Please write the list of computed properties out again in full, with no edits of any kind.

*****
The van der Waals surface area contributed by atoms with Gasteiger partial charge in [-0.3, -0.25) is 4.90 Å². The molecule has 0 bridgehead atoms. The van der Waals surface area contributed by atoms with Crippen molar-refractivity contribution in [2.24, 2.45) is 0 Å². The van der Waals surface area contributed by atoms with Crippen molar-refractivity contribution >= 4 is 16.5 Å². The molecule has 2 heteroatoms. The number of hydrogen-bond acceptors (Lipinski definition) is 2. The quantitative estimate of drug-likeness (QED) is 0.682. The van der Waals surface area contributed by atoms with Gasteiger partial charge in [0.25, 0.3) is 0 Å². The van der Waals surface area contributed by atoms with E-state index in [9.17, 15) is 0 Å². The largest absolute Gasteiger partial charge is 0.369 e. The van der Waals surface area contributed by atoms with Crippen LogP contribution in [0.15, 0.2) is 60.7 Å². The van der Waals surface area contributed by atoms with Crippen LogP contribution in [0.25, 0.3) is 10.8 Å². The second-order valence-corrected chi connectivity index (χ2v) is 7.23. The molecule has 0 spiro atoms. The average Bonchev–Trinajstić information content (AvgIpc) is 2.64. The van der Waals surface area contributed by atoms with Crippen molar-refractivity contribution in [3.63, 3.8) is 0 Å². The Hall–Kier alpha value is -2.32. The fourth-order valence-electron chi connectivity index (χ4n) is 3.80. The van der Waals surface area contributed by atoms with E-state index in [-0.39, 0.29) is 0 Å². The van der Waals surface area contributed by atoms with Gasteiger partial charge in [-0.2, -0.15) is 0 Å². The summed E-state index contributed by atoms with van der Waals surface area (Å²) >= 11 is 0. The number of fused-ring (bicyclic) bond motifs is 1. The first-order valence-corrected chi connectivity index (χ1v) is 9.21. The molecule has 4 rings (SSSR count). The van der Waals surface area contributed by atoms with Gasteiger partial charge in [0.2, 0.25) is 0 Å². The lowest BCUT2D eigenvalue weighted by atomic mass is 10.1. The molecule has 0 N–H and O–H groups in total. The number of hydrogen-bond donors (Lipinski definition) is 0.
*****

The van der Waals surface area contributed by atoms with Gasteiger partial charge in [-0.3, -0.25) is 4.90 Å². The molecule has 0 bridgehead atoms. The van der Waals surface area contributed by atoms with Crippen molar-refractivity contribution in [2.24, 2.45) is 0 Å². The van der Waals surface area contributed by atoms with Crippen molar-refractivity contribution >= 4 is 16.5 Å². The molecule has 2 heteroatoms. The number of hydrogen-bond acceptors (Lipinski definition) is 2. The quantitative estimate of drug-likeness (QED) is 0.682. The van der Waals surface area contributed by atoms with Gasteiger partial charge in [0.25, 0.3) is 0 Å². The van der Waals surface area contributed by atoms with E-state index in [9.17, 15) is 0 Å². The largest absolute Gasteiger partial charge is 0.369 e. The van der Waals surface area contributed by atoms with Crippen LogP contribution in [0.15, 0.2) is 60.7 Å². The van der Waals surface area contributed by atoms with Crippen LogP contribution in [0.25, 0.3) is 10.8 Å². The second-order valence-corrected chi connectivity index (χ2v) is 7.23. The molecule has 0 spiro atoms. The average Bonchev–Trinajstić information content (AvgIpc) is 2.64. The van der Waals surface area contributed by atoms with Crippen molar-refractivity contribution in [3.63, 3.8) is 0 Å². The Hall–Kier alpha value is -2.32. The fourth-order valence-electron chi connectivity index (χ4n) is 3.80. The van der Waals surface area contributed by atoms with E-state index in [-0.39, 0.29) is 0 Å². The van der Waals surface area contributed by atoms with Gasteiger partial charge in [-0.2, -0.15) is 0 Å². The summed E-state index contributed by atoms with van der Waals surface area (Å²) >= 11 is 0. The number of fused-ring (bicyclic) bond motifs is 1. The first-order valence-corrected chi connectivity index (χ1v) is 9.21. The molecule has 4 rings (SSSR count). The van der Waals surface area contributed by atoms with Gasteiger partial charge in [0.2, 0.25) is 0 Å². The lowest BCUT2D eigenvalue weighted by atomic mass is 10.1. The molecule has 0 N–H and O–H groups in total. The number of hydrogen-bond donors (Lipinski definition) is 0.